Buildings on the north block also have to fill out much of the block on the first floor. Because of its size, the block will almost certainly end up as a few different buildings above grade. The 2016 D-7 zone caps offices and hotel density, but allows unlimited apartment density, and planners will likely insist on some mix of uses. Plus, with buildings aligned to the property lines, the likelihood of an internal semi-public central space, similar to CityCenter, is higher.

The southern block is wedged between priorities

The future of the southern, triangular block is more complicated because of the way Pennsylvania Avenue was reimagined in the 20th Century. In order to shape the scenic view up and down Pennsylvania Avenue symmetrically with Federal Triangle, planners want the new buildings to have horizontal setbacks, like New York skyscrapers. More importantly, the size depends on how wide planners choose to make the sidewalk on Pennsylvania Avenue.

The current building is set back 75 feet from the curb, which is enough for three rows of trees. Image from NCPC

The current FBI Building sits nearly 75 feet away from Pennsylvania Avenue’s curb and 40 feet from the property line laid out in the L’Enfant Plan:

That’s the result of a 1964 plan that envisioned the avenue as a grand federal space and nothing else. Providing space for parade grandstands was more important than street activity. Later planners went for a more modest setback, but recently, facades have risen close to the property line, as at the Newseum.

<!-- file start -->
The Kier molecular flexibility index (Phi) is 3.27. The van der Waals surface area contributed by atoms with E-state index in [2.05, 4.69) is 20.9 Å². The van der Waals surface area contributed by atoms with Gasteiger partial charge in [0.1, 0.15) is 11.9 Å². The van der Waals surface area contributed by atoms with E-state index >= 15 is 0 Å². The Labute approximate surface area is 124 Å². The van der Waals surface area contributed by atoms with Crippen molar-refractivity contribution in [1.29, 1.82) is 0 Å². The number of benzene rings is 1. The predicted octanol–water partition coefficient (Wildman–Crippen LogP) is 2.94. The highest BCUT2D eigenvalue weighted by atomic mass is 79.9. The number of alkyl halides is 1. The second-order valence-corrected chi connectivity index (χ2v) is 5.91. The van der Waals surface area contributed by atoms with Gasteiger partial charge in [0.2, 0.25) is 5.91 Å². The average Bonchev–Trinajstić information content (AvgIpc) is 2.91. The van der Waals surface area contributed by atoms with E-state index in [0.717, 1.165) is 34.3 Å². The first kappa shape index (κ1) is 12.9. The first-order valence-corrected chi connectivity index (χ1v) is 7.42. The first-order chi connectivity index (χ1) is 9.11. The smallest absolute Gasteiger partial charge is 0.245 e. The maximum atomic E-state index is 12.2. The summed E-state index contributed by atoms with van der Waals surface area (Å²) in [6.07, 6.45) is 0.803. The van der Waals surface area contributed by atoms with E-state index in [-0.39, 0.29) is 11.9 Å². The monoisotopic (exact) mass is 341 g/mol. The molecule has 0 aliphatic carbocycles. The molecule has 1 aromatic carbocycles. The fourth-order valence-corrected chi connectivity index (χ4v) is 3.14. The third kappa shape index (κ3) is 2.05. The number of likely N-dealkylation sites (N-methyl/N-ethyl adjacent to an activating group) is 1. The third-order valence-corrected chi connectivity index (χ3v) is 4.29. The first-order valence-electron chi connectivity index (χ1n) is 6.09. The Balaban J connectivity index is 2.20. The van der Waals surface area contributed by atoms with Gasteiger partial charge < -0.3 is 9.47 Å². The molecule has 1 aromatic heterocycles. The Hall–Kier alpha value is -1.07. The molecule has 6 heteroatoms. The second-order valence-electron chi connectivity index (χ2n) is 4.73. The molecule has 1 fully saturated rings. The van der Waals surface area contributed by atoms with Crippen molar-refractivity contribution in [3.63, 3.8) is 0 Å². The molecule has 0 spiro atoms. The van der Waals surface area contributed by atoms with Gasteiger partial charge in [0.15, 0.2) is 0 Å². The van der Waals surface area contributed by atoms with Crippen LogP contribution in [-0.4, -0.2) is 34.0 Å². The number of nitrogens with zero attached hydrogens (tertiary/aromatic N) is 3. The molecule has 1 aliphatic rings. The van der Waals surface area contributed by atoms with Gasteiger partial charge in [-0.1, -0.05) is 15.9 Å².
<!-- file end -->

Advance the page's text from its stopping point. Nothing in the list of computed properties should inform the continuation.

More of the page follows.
The Newseum is much closer to the street than the FBI building.

With a re-opened D Street and a 50-foot sidewalk, the south site will be small. Leaving a larger footprint seems like the best way to get an active ground level. Setbacks a few floors up would protect the views and leave a large enough footprint for uses other than high-end residential, at least at the lower levels.

The NCPC report leaves this issue up for debate, apparently because of a conflict between two roles it has to uphold. One is to preserve the 1974 Pennsylvania Avenue Plan that created these guidelines in the first place. The other is preserving the L’Enfant Plan, which says buildings should rise at the property line. In fact, the District’s Historic Preservation Office feels that not building to the property line would have a negative effect on the L’Enfant Plan. Their objection might be a formality, but it’s enough to leave it up for a longer debate.